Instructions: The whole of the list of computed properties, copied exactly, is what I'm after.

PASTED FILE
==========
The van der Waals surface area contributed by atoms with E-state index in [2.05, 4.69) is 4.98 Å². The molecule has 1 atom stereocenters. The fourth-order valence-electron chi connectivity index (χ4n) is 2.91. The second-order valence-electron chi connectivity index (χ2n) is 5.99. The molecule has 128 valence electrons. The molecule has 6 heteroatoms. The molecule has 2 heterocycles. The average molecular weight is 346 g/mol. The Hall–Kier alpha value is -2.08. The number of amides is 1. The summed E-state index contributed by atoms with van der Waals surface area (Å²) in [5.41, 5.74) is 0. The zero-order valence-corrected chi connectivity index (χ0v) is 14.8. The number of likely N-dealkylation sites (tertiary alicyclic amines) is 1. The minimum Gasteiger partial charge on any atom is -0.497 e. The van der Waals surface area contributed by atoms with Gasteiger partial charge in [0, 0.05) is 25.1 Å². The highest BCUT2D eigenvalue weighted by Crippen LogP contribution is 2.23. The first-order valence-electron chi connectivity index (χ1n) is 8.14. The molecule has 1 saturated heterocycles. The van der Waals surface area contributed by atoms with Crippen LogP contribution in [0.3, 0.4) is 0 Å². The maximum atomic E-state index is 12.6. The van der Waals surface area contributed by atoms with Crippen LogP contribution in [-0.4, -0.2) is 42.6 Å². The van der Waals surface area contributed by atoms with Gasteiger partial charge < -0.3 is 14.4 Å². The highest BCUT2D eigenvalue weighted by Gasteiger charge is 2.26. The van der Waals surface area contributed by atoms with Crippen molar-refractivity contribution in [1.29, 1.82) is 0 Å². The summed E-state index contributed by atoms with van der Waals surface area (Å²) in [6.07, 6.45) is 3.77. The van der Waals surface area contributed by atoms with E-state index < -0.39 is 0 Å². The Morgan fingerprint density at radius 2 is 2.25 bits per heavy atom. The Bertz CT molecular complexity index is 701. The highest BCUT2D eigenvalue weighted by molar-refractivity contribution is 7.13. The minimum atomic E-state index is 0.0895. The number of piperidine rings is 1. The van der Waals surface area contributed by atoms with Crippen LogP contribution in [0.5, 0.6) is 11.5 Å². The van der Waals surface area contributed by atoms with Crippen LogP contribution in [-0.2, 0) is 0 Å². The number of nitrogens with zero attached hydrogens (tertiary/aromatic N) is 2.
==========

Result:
The van der Waals surface area contributed by atoms with E-state index in [2.05, 4.69) is 4.98 Å². The molecule has 1 atom stereocenters. The fourth-order valence-electron chi connectivity index (χ4n) is 2.91. The second-order valence-electron chi connectivity index (χ2n) is 5.99. The molecule has 128 valence electrons. The molecule has 6 heteroatoms. The molecule has 2 heterocycles. The average molecular weight is 346 g/mol. The Hall–Kier alpha value is -2.08. The number of amides is 1. The summed E-state index contributed by atoms with van der Waals surface area (Å²) in [5.41, 5.74) is 0. The zero-order valence-corrected chi connectivity index (χ0v) is 14.8. The number of likely N-dealkylation sites (tertiary alicyclic amines) is 1. The minimum Gasteiger partial charge on any atom is -0.497 e. The van der Waals surface area contributed by atoms with Gasteiger partial charge in [0, 0.05) is 25.1 Å². The highest BCUT2D eigenvalue weighted by Crippen LogP contribution is 2.23. The first-order valence-electron chi connectivity index (χ1n) is 8.14. The molecule has 1 saturated heterocycles. The van der Waals surface area contributed by atoms with Crippen LogP contribution in [0.3, 0.4) is 0 Å². The maximum atomic E-state index is 12.6. The van der Waals surface area contributed by atoms with Crippen LogP contribution in [-0.4, -0.2) is 42.6 Å². The van der Waals surface area contributed by atoms with Gasteiger partial charge < -0.3 is 14.4 Å². The highest BCUT2D eigenvalue weighted by Gasteiger charge is 2.26. The van der Waals surface area contributed by atoms with Crippen molar-refractivity contribution in [1.29, 1.82) is 0 Å². The summed E-state index contributed by atoms with van der Waals surface area (Å²) in [6.07, 6.45) is 3.77. The van der Waals surface area contributed by atoms with E-state index < -0.39 is 0 Å². The Morgan fingerprint density at radius 2 is 2.25 bits per heavy atom. The Bertz CT molecular complexity index is 701. The highest BCUT2D eigenvalue weighted by molar-refractivity contribution is 7.13. The minimum atomic E-state index is 0.0895. The number of piperidine rings is 1. The van der Waals surface area contributed by atoms with Crippen LogP contribution in [0.5, 0.6) is 11.5 Å². The van der Waals surface area contributed by atoms with Crippen LogP contribution in [-0.2, 0) is 0 Å². The number of nitrogens with zero attached hydrogens (tertiary/aromatic N) is 2.